1692844824 Fukushima waters D Day for controversial sea dumping

Fukushima waters: D-Day for controversial sea dumping

Engineers and technicians at the damaged Fukushima nuclear power plant on Thursday prepare to discharge wastewater from the site into the sea, a process Tokyo and international experts say is safe but has been criticized in particular by China.

The oil spill will begin at 1:00 p.m. Japan time (4:00 a.m. GMT), Tepco, the operator of the Fukushima Daiichi power plant, said in a statement.

That initial discharge is expected to last about 17 days and relate to about 7,800 m3 of tritiated water from the facility, Tepco said in an online presentation on Wednesday.

The group plans three more leaks of the same magnitude as the first by the end of March.

Fukushima waters: D-Day for controversial sea dumping


In all, Japan plans to discharge more than 1.3 million cubic meters of sewage previously stored at the Fukushima Daiichi power plant site into the Pacific Ocean. This is rainwater, underground groundwater and injections needed to cool the cores of reactors that melted after the March 2011 tsunami that devastated the country’s northeast coast.

This process will be very gradual – it should continue into the 2050s – and the tritium water content in daily discharges into the sea will not exceed 500 m3.

The water was previously filtered to remove most of its radioactive materials, with the exception of tritium, which at very low levels poses no threat to the environment or human health.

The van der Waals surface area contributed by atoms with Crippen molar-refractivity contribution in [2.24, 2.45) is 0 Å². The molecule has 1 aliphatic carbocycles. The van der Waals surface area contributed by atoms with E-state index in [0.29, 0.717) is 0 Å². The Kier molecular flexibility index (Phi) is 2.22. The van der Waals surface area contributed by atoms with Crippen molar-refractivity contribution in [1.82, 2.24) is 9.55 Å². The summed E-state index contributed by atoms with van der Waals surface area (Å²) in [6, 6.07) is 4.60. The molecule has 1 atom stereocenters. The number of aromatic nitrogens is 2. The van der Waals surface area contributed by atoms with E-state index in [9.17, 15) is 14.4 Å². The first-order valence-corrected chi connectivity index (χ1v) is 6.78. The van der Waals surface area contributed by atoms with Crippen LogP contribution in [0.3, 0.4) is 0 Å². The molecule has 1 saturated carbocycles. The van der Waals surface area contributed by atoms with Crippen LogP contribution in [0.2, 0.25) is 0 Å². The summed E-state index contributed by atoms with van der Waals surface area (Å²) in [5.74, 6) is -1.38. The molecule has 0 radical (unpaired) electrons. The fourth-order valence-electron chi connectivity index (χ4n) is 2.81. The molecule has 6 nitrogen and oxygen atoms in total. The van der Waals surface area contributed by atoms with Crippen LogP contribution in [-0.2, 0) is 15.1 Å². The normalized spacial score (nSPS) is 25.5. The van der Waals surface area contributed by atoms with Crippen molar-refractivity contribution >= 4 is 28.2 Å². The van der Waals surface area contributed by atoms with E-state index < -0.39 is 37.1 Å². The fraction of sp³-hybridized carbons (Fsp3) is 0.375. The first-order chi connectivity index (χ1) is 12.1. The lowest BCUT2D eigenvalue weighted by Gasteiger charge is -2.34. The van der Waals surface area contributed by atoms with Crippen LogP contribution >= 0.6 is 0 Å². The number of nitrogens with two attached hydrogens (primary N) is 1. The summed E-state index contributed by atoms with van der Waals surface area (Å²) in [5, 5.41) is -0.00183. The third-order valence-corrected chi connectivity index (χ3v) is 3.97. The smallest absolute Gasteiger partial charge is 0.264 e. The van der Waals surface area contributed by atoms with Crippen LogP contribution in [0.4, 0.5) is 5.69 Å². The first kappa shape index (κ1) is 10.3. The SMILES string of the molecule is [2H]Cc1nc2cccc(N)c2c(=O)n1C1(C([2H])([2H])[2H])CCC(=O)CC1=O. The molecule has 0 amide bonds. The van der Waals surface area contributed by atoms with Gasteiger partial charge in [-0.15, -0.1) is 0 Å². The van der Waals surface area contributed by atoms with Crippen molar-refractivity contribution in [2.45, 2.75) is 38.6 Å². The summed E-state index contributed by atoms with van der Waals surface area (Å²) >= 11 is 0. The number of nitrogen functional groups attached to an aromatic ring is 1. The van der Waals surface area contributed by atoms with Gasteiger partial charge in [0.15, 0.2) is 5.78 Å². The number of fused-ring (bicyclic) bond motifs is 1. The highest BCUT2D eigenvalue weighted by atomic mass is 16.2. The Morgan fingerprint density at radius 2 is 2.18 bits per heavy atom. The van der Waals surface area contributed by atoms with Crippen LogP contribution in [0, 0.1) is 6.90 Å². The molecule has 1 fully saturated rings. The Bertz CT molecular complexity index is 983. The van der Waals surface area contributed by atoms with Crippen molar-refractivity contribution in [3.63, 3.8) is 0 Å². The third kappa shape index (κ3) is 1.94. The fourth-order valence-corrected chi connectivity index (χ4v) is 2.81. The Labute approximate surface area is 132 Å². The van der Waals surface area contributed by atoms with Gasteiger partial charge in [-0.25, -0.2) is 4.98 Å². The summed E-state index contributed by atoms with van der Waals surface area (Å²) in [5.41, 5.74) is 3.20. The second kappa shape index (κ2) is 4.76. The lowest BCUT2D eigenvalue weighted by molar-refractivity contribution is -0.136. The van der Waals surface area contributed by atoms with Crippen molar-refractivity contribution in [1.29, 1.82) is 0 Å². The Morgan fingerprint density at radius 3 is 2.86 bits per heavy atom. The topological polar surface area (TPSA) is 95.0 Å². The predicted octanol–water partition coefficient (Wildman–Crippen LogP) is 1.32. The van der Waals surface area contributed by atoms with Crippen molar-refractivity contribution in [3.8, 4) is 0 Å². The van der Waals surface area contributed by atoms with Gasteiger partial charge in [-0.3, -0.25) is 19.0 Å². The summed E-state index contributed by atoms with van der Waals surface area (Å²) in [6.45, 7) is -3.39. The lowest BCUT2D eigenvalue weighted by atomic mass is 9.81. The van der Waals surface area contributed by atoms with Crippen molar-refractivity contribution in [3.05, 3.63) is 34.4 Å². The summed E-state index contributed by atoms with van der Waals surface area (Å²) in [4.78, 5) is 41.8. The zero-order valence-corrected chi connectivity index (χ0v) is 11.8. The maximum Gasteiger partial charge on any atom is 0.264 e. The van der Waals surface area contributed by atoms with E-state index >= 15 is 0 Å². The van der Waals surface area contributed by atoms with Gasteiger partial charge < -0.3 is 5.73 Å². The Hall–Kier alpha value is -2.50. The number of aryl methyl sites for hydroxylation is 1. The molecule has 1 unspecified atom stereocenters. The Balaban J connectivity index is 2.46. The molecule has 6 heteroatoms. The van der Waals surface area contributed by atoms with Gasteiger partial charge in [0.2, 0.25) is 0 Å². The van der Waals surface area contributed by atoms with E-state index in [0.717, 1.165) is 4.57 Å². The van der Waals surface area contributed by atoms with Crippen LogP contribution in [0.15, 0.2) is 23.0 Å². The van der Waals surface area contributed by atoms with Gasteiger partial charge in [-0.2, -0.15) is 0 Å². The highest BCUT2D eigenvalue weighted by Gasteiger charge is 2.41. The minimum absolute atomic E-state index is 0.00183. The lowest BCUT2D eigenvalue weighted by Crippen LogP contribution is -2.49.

Japan plans to discharge this water with significant dilution so that its radioactivity does not exceed 1,500 becquerels (Bq) per liter.

This value is 40 times lower than the Japanese national standard for tritiated water adjusted to the international standard (60,000 Bq/liter), and it is also about 7 times lower than the limit set by the World Health Organization ( WHO) for drinking water ( 10,000 Bq/litre).

The International Atomic Energy Agency (IAEA), which oversees the disposal operation, gave the green light in July, concluding that the project met “international safety standards” and that it would have “negligible” radiological impacts on the population and the environment”.

But many see it differently. First, Japanese fishermen fear the image of their products will be tarnished.

This impact is already being felt at the level of their exports, since in July China banned food imports from ten Japanese departments, including that of Fukushima. Hong Kong and Macau took similar measures this week.

“The ocean is the property of all mankind, it is not a place for Japan to arbitrarily dump polluted water,” Chinese diplomatic spokesman Wang Wenbin said Tuesday.

However, dumping tritiated water into the sea is a common practice in the nuclear industry worldwide, and the annual amount of radioactivity from such discharges from Chinese nuclear power plants is much higher than expected at Fukushima Daiichi, Tokyo.

“This is a classic case where the perception of the risk associated with tritium is significantly higher than the actual risk it poses,” commented Tom Scott, an expert from the University of Bristol (England), this week and recalled elsewhere Because tritium occurs naturally in the earth’s upper atmosphere and in the oceans.

Analysts say Beijing’s tough stance on Fukushima water is also most likely related to already strained Sino-Japanese relations over many economic and geopolitical issues.

Other Asia-Pacific countries with better ties to Japan, such as South Korea, Taiwan, Australia and even Fiji and the Cook Islands, have expressed confidence in the security of the IAEA-controlled denial process.